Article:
Finding the right job can be difficult. Finding the right job in a different geography can seem impossible. When looking for a job in a new city or state (maybe even a new country), there are a few things you can do to ease the process:
When seeking a new job it is important to start early, especially if you are looking in a geographic area that you are less familiar with. Each organization has their own style for hiring: some organizations accept applications on a rolling basis while others stick to strict deadlines. In addition, some organizations are ready to hire right away and others might take months to make a final decision. Be aware that not all search processes are the same.
Think critically about what you want:
Make sure that you have given adequate thought to what you are looking for in your next position, as opposed to just deciding on where you want to be. For some people this is a no-brainer as they may be interested in making a lateral move, but some may be interested in making a career shift in addition to their physical move. Think about what you are interested in and what jobs exist that match those passions. If you have a long term career goal, you should consider how your next position will fit into that trajectory.
Make it easy to hire you:
It is an additional risk for an organization to hire someone who is relocating, so make it as easy on your prospective employer as possible. For example, be as flexible as possible in your timeline, so that you are able to start a new position quickly if that is important to the organization. Offer to travel for in-person interviews, if possible. And finally, be ready to communicate a compelling story about your plans to relocate. Understanding the context around a move, and the support systems you have in place in the new geography, can take away some of the concern that a prospective employer might have.
Once you have a list of job titles that could work for you, compile a list of those job openings in your desired geographic location. To keep track of deadlines, cover letters and other parts of your applications, it helps to create an excel document and update it frequently. Mark your calendar with deadlines so as not to miss out on any opportunities and create different folders on your computer to easily access the files you need.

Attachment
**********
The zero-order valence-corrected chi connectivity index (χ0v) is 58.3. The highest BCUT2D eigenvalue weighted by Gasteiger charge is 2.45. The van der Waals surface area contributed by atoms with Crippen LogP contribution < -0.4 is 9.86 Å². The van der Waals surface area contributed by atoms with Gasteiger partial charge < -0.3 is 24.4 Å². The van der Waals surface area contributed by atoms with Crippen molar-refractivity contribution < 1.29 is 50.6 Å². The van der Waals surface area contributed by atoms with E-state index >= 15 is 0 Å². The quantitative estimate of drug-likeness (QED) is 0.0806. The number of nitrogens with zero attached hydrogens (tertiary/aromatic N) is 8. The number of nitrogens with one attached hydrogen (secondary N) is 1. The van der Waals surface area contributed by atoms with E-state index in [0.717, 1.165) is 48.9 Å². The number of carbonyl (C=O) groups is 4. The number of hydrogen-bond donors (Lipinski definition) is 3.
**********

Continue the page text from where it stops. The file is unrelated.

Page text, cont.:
Leverage all of your networks:
In addition to perusing job websites, you should also network with people you know in the new geographic area. Friends, former classmates or colleagues, or even acquaintances can often be the most helpful in your job search. These connectors can tell you about specific organizations in the new area, inform you of job openings in your field of interest, and in some cases even help you get your foot in the door or serve as a reference. A phone call or email takes little effort and you’ll find that people are usually very willing to help.
If you don’t have personal connections in the new geographic region, don’t worry. There are plenty of online communities such as YNPN, CoFounder, and MeetUp that can help you build your network in a new city. Make sure to have your LinkedIn updated to reflect not only your new geographic region but also your new job search.
Look out for yourself along the way:
Finally, make sure to check in with yourself from time to time. Looking for a new job can be very stressful especially when you are searching in a place that you have little knowledge of. If you find yourself stuck, take a break for a few weeks and come back to the project with fresh eyes. It is essential to be flexible when looking for a job while still keeping in mind certain factors that may be non-negotiables for you depending on your situation. Lastly keep an open mind; just because something wasn’t a part of your plan, doesn’t mean that it can’t be the new and exciting chapter in your life.